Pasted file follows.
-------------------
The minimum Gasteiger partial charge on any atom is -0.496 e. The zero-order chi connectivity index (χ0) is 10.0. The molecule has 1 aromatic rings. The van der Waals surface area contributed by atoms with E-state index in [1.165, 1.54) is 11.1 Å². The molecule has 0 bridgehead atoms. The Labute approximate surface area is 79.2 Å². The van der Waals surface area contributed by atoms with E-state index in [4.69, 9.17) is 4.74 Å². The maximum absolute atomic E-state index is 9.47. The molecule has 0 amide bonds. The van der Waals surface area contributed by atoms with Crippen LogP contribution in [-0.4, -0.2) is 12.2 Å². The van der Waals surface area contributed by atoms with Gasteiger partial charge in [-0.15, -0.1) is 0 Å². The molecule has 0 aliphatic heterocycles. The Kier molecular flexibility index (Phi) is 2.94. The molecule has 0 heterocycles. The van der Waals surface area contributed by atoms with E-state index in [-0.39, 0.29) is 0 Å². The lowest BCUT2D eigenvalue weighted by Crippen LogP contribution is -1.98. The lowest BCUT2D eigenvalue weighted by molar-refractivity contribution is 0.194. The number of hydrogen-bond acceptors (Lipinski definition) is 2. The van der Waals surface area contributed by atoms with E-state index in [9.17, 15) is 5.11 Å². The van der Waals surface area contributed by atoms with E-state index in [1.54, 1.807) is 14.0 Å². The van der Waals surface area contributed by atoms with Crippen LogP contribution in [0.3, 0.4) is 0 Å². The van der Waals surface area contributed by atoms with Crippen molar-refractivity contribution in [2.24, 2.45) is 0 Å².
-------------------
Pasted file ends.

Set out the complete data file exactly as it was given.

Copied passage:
The minimum Gasteiger partial charge on any atom is -0.496 e. The zero-order chi connectivity index (χ0) is 10.0. The molecule has 1 aromatic rings. The van der Waals surface area contributed by atoms with E-state index in [1.165, 1.54) is 11.1 Å². The molecule has 0 bridgehead atoms. The Labute approximate surface area is 79.2 Å². The van der Waals surface area contributed by atoms with E-state index in [4.69, 9.17) is 4.74 Å². The maximum absolute atomic E-state index is 9.47. The molecule has 0 amide bonds. The van der Waals surface area contributed by atoms with Crippen LogP contribution in [-0.4, -0.2) is 12.2 Å². The van der Waals surface area contributed by atoms with Gasteiger partial charge in [-0.15, -0.1) is 0 Å². The molecule has 0 aliphatic heterocycles. The Kier molecular flexibility index (Phi) is 2.94. The molecule has 0 heterocycles. The van der Waals surface area contributed by atoms with E-state index in [-0.39, 0.29) is 0 Å². The lowest BCUT2D eigenvalue weighted by Crippen LogP contribution is -1.98. The lowest BCUT2D eigenvalue weighted by molar-refractivity contribution is 0.194. The number of hydrogen-bond acceptors (Lipinski definition) is 2. The van der Waals surface area contributed by atoms with E-state index in [9.17, 15) is 5.11 Å². The van der Waals surface area contributed by atoms with E-state index in [1.54, 1.807) is 14.0 Å². The van der Waals surface area contributed by atoms with Crippen LogP contribution in [0.3, 0.4) is 0 Å². The van der Waals surface area contributed by atoms with Crippen molar-refractivity contribution in [2.24, 2.45) is 0 Å².